Now, when one first begins considering this problem, one may be tempted by the strategy of trying to resolve it by appealing to purely scientific facts about, for example, conditional probabilities. One might start off with the thought that, given that the man is going to be hit by the train, it is simply ridiculous even to imagine that he would not be killed—the probability of the man surviving in such a case is almost nil. And one might then suggest that this fact about conditional probabilities leads people to ignore the distinction between the hitting and the killing and to treat the killing itself as a means of saving the five. But this sort of strategy leads immediately to obvious counterexamples. For example, given that the man is going to be hit by a train, it would also be ridiculous even to imagine that the impact will not make a sound, but people would presumably not adopt precisely the same attitude toward the making of a sound that they do toward the killing of the one man. They would not tend to say that the making of a sound was truly a means to the saving of the five. (The making of the sound is merely a side effect that the agent happened to incur along the way.) So it seems that facts about conditional probabilities alone will not allow us to make sense of people’s judgments in these cases.

In the framework under discussion here, however, it actually is possible to make theoretical sense of these intuitive judgments. Indeed, the account turns out to be surprisingly simple. Since the killing of the one man is viewed as morally wrong, our framework implies that it should collapse into the act of making him get hit by the train (Fig. 14):

image

Figure 14.  Revised action tree for the trolley problem.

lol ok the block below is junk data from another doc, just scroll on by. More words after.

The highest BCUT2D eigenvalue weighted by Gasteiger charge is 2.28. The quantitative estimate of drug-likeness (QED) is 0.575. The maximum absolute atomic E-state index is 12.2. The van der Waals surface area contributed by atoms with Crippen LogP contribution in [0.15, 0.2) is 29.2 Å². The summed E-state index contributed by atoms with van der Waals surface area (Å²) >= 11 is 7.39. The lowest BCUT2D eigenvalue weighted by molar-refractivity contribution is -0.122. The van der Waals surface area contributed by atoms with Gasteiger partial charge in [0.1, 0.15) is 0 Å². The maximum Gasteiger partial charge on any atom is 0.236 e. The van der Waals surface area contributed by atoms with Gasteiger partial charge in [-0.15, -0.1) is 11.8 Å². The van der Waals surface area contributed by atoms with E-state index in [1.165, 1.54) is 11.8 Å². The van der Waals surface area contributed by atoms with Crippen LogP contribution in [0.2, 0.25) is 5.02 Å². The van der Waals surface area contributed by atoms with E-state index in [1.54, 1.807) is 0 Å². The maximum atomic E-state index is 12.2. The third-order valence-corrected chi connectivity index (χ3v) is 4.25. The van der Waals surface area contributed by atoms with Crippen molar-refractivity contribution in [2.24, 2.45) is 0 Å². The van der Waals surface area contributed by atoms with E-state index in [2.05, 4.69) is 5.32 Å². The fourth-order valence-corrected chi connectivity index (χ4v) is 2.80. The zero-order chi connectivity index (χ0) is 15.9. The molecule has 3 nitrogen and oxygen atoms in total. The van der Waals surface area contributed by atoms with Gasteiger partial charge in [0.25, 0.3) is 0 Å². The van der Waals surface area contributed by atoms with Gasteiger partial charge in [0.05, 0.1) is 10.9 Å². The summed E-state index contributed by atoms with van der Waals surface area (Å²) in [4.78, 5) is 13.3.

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It then follows automatically that the killing of the one man is a means to the saving of the five. The tension between theory and intuition is resolved.

Notice, however, that although our solution is a quite simple one, it involves a radical departure from the traditional approach to understanding these issues. That traditional approach assumed that people first construct the whole action tree and only then set about making moral judgments. We are rejecting that assumption. Instead, we conclude that people’s moral judgments are actually having an impact on their understanding of the geometry of the action tree itself.

8.

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  12. References
  13. Appendix

At this point, we have a variety of different studies, using quite different types of intuitions, and they all seem to be pointing toward the same basic conclusion. It is hard to avoid the sense that there must really be something going on here. When people judge that an action is morally wrong, it seems that they truly are more inclined to conclude that certain actions which might initially appear to be distinct are, in fact, the very same thing.

A question remains, however, as to why people’s intuitions show this peculiar pattern. Why should people’s representations of the relations among actions be affected in this way by their moral judgments?